This book is an easy read that I finished in two nights, but the topic of this book is not easy. This is the true story of sexual abuse that a young girl (Regina) had to endure. The book chronicles how she felt when it first started; scared and unsure, to a teenager who didn’t understand her own sexuality, to a woman who overcame the trauma.
There are excellent nuggets of wisdom and self discovery. Trauma can stay with you forever but Regina shows how you can use that trauma for good – by sharing her story.
The last few chapters were in-depth and I felt a real connection to the author. The first few chapters shared the story but were not as in depth as what was to come. Overall, for those that have suffered sexual trauma or are the parents to someone who has suffered sexual abuse this book gives great insight. Emotions can be difficult to explain and Regina does an excellent job of sharing those.
Children should never have to suffer, but the reality is that many children do. Many children endure a life that others can only fathom through nightmares. If those children are lucky they may end up in the foster care system, but that doesn’t mean that their nightmare ends. Not all foster homes are loving or supportive. There is a need for loving families to become foster parents.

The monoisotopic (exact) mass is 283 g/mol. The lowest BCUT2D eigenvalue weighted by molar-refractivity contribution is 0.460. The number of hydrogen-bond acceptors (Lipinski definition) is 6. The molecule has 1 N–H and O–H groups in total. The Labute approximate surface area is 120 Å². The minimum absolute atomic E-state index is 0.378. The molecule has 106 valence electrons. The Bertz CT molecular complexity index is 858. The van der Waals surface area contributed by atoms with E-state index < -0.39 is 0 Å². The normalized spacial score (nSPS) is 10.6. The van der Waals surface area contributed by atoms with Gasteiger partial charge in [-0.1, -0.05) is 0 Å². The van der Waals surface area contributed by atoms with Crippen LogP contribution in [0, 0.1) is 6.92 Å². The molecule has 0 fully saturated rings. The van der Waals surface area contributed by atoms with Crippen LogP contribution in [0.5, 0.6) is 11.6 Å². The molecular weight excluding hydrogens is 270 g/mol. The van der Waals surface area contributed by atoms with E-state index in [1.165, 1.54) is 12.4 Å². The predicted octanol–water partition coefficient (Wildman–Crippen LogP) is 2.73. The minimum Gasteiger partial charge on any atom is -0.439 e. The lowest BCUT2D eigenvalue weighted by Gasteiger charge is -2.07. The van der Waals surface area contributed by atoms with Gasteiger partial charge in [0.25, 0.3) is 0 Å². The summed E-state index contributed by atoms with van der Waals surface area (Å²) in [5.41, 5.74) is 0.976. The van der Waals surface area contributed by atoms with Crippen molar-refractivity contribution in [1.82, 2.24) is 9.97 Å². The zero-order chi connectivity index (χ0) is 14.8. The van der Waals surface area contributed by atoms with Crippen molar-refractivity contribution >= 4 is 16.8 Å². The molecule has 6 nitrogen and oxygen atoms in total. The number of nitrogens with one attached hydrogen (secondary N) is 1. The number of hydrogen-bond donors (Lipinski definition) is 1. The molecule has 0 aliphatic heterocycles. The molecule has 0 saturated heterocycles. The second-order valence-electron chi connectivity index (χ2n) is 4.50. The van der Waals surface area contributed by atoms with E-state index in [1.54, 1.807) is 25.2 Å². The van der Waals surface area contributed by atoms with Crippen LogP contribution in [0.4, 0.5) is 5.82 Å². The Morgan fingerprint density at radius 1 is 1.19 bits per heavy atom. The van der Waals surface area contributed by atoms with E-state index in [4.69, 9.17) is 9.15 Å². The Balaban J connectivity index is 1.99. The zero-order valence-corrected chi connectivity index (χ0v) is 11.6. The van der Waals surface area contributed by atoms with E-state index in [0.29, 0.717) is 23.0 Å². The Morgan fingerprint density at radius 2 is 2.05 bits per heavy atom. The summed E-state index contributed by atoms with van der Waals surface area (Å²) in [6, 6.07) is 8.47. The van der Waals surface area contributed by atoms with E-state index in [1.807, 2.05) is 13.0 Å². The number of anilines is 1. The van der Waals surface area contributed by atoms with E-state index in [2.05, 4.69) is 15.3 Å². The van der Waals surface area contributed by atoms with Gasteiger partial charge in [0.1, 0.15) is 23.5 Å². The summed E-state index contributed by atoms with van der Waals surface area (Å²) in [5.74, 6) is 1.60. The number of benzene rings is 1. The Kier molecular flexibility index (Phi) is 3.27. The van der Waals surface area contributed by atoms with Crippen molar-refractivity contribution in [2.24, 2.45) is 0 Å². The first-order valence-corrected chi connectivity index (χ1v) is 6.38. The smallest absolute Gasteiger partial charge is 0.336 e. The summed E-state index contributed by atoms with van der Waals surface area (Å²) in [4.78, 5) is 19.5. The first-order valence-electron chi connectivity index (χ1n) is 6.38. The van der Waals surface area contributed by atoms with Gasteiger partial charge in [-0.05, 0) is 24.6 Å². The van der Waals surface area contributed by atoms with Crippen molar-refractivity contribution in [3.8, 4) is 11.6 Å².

Justin and Alexis were two of those children living through a nightmare. As a parent it was a struggle to read the pain that they had to endure at the hands of those who were supposed to protect and love them. It makes me want to hold onto my children even tighten.
Though they were both in the foster care system they had significantly different reasons for entering. Throughout the book they each share what caused them to enter the system and their experiences within the system. It is interesting to see how different their lives were but in the end found love with each other.
Each section has an ‘Alexis’ and a ‘Justin’ portion where the reader learns more about each of their pasts and understand how they are similar. Culminating in the ending section that is written together.
Trauma in the past does not need to define who we are in the present. For anyone who is struggling with their past this is an excellent book to read. Even if you were not in the foster care system this book has something to offer. If you have ever thought about fostering a child but unsure due to their past trauma this is a must read. Just because these children had traumatic experiences does not mean that they are not worthy of love and respect.
Given the chance most children will shine through. If you don’t put a plant in sunshine it will wilt and die but if you give it what it needs it will flourish and bloom.
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If I had to sum this book up in one word that word would be honest. There was no fluff, no pity party, no excuses; just pure vulnerable honesty.
Not only does J.T. share how stupid he was (his words not mine ; I think he was brave) but he shares why he got sober the stupid way. The stupid way was trying to do it alone. The body becomes so reliant on alcohol that withdrawing incorrectly can kill you. J.T. found that out the hard way (and I think we are all glad that it didn’t kill him). There are detox centers that will help you to carefully and safely get sober.